“We wouldn’t even have this small piece of the waterfront if a group of lawyers hadn’t stepped in with a bridge loan on the real estate,” says Spencer. “If it weren’t for that loan, this land would have been sold right from under us. We know there was an offer on the table.” That loan allowed the commercial fishermen to buy enough time for the State of Rhode Island to purchase that waterfront parcel on their behalf, with the intention of retaining it exclusively for commercial fishing.

While onshore matters have stabilized somewhat, offshore is a different story. Construction of a massive wind farm is underway, throwing another obstacle in the fishing industry’s path. “The fish don’t like it at all,” says Ingram. “That’s happening right out where we like to be, and you can go out there and there’s nothing. That’s definitely going to make things complicated. Even the ground tests they’re doing are disturbing the stocks.”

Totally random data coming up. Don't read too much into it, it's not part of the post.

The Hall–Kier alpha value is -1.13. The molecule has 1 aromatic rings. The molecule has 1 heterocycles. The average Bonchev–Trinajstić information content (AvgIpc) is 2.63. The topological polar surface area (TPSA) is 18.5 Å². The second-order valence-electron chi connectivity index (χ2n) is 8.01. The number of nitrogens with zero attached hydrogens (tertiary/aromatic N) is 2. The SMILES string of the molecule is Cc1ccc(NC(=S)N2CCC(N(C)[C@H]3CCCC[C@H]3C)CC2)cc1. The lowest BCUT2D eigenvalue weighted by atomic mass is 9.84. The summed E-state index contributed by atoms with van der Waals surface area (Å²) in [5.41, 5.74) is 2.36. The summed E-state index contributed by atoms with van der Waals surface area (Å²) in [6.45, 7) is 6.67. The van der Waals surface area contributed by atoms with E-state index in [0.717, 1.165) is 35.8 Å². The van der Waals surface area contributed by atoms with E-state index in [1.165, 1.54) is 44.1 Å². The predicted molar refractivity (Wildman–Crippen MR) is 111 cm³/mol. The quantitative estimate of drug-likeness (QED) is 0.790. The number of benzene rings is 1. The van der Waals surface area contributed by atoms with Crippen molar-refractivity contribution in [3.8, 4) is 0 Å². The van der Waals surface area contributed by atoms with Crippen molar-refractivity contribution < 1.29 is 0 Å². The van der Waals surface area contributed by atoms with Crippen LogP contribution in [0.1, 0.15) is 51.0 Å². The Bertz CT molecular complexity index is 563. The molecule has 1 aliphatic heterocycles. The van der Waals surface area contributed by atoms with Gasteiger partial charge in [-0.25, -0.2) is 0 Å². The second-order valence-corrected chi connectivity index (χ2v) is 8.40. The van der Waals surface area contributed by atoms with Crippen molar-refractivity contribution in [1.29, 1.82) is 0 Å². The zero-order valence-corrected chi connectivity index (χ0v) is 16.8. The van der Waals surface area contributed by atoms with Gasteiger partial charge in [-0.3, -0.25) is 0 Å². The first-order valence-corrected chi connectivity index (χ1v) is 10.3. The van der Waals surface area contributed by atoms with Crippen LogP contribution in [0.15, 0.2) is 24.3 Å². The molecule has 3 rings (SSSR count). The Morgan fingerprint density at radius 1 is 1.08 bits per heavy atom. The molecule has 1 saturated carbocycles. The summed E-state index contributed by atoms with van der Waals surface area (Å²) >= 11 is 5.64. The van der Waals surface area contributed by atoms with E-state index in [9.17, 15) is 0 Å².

Declines in fish stocks have also occurred due to changes in the environment, including changing water temperatures, predation and pollution. Since 1898, overall fish yields have decreased by an astonishing 81 percent. Changes in wild shellfish include the disappearance of soft-shell clams, oysters and scallops, all of which were replaced by quahogs.

Graying of the Fleet

Spencer and Ingram are integral to the community of local fishermen, whose hard work and independent spirit helped to create a proud and successful tradition. Today, though, many of those once-proud fishermen

Denny Ingram (left) started fishing nearly 40 years ago; David Spencer has been lobstering for almost half a century. Sustaining the industry has been a challenge.

are nearing retirement, and there are few, if any, of the younger generation willing to step up and take their place.